D: You say you feel it's more meaningful when a cripple is trying to overcome it rather than one who simply submits to it.
S: l’m not saying that l don’t give ‘em any pity. But it is much more touching when somebody tries to overcome his own handicaps. When somebody has just gone through a very trying ordeal, and they go out acting as if nothing’s really happened — that’s when it's so touching, and beautiful. Not when they go out and say, 'My God, what happened to me?'"
S: Right! What the truth of it is is going against it.
D: Where’d you get the spelling of Barbra?
S: In my head.
D: B-A-R-B-A-R-A is the real name, but you dropped one letter?
D: Any particular reason?
S: l hated the name, but I refused to change it.
S: Because it would be like changing my nose, or changing something that’s me. lt would be fake.
D: Like Tony Bennett. He wouldn’t change his nose either.
S: He’s afraid of the pain. So am I.
D: I read somewhere that your black wool gown once was a blanket. True, or merely publicity puff?
S (incredulously): Once was a blanket!
D: That's what one of the New York papers said.
S: l have other dresses that were blankets once, but not the black wool one.
D: Do you pick your own gowns?
D: How about the President Kennedy —
S: Nobody could pick anything l have. I do everything myself. l must! Because if it's wrong, then l have myself to blame. l could never rely on anybody else. My judgments on myself are too strong. You know what I mean? lt’s amazing how you read about people, that this one or that one molds them. It's like l can't quite believe it, yet I can.
D: lsn’t Mr. Kenneth doing your hair now?
S: Mr. Kenneth? Twice, two times. l mean you go to a hairdresser, and you say, 'l want hair done like this,' and he does it. What's the big deal?
D: Do you ask him to suggest how it should be done, or do you tell him the way you want it?
S: I'm always open to suggestions, but l change it afterwards anyway if l don't like it.
D: President Kennedy, after seeing you on TV, recommended that you be added to the entertainment at the White House Correspondent's Press Dinner last May 24. Your agent told you, so the papers said, that you should send Caroline a gift.
S: Ahh, that's so much crap. I don't know where that came from. Send Caroline a gift? She should send me a gift! l’ll make a deal with her. l’m not unreasonable. Is that what it said in the paper?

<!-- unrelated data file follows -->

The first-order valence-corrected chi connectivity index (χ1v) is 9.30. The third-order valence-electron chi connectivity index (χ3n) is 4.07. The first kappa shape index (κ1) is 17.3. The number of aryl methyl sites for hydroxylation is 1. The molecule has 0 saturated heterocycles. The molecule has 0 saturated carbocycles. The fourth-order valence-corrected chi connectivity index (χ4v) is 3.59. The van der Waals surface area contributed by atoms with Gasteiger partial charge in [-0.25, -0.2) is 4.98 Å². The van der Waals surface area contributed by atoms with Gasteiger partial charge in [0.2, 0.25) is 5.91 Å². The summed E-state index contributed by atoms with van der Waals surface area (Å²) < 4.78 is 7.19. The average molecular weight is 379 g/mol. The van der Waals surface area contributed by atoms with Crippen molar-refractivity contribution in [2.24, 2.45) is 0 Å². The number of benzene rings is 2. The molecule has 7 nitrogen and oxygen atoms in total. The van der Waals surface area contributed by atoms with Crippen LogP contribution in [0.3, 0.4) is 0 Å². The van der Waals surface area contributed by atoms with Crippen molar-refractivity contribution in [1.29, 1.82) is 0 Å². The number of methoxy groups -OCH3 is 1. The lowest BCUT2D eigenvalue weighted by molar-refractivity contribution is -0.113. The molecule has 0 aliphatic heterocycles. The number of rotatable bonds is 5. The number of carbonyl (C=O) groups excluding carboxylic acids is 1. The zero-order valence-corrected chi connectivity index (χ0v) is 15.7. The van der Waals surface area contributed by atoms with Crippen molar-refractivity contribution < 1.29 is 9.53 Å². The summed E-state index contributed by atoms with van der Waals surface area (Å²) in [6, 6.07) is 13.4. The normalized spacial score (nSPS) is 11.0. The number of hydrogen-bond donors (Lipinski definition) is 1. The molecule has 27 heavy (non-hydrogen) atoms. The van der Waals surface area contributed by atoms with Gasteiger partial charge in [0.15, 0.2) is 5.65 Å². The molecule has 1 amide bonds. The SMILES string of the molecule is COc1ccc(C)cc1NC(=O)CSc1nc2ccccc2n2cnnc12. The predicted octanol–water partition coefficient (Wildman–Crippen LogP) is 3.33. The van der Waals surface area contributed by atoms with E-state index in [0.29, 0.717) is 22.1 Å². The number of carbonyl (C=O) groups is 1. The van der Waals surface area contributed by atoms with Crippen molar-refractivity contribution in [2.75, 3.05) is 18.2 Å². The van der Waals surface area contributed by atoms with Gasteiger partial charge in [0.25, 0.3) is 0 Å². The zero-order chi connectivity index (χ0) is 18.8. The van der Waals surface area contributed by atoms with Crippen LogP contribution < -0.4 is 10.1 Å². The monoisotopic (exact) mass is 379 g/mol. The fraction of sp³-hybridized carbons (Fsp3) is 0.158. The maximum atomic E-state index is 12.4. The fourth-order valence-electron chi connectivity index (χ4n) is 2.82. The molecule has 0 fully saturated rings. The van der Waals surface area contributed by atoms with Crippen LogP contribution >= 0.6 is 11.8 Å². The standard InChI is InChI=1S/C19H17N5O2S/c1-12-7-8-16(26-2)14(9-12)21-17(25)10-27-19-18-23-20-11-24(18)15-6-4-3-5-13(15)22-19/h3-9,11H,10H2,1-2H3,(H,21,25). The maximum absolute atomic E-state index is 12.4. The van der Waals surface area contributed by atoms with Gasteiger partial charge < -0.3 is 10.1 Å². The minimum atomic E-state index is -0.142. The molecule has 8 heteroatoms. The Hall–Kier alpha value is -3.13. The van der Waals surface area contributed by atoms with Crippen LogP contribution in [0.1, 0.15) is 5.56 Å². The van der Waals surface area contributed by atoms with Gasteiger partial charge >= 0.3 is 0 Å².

D: Uh-huh. You were supposed to have said, 'What do I send a kid who has everything?'
S: That's unfunny. And l would never say it. l’d send her an Elizabeth Taylor doll, or something.
D: Time magazine quoted you as saying, ‘Creativity is like a part of perversion.’
S: You know it’s like — I don’t believe things. That’s why your tape recorder is marvelous. And from now on every time l have an interview l’m going to bring my own tape recorder. True! So that I can sue. lt’s incredible, because every word that he said l said, I said. But not in that order! Do you know what I mean? And it’s the difference between making sense and making nonsense.
D: The rest of the quote, ‘that goes inward’ . . . ‘Creativity is like a part of perversion. Like a thing that goes inward for emotion!’
S: Why don’t we call him up, and ask him what he means. I mean it's . . . I swear, no more interviews without a tape recorder. The more I see of this, it’s incredible. Wouldn't it be great if I turn on the tape recorder and l ﬁnd I did say that. I’d shoot myself. (mock horror) I couldn't have done that. In terms of me, in terms of my intellect, l don’t use my intellect until afterwards. In other words, l’ll do something — oh, and that came out that way, and then l’ll intellectualize after.
D: The show, too?
S: Yeah. And that always seems to be the best way. That's what I meant, probably, in terms of these words that he said.
D: This thing about creativity being a part of perversion, that women should be content to be housewives, etc. Don‘t the lyrics of Much More contradict that?
D: Then women need much more than motherhood?
S: Well, l do. (cutely) But I’m perverted, obviously.
D: Let's discuss your marriage, okay?
S: l’d rather not.
D: Once again, then, the man from Luce: "l don't want to cut off the emotion, because l just know the sensory things. l deal in the senses! Know what l mean?"
S: You don't? l don't think l should explain it to you it you don’t.
D: l think l do. But l’d like proof.
S: What is your existence? l mean you only know, really, l only do, from things. l mean, tangible things. In other words, we can have opinions, or discuss theatre, and that's all intangible. But what l do know is foods l like, mattresses l like to sleep on, clothes l like to wear, things l like to smell, and things l like touch, which are the senses. And these are the only tangible things, that l know about. The others are all based on them.
D: What about friendship, ‘things’ like this?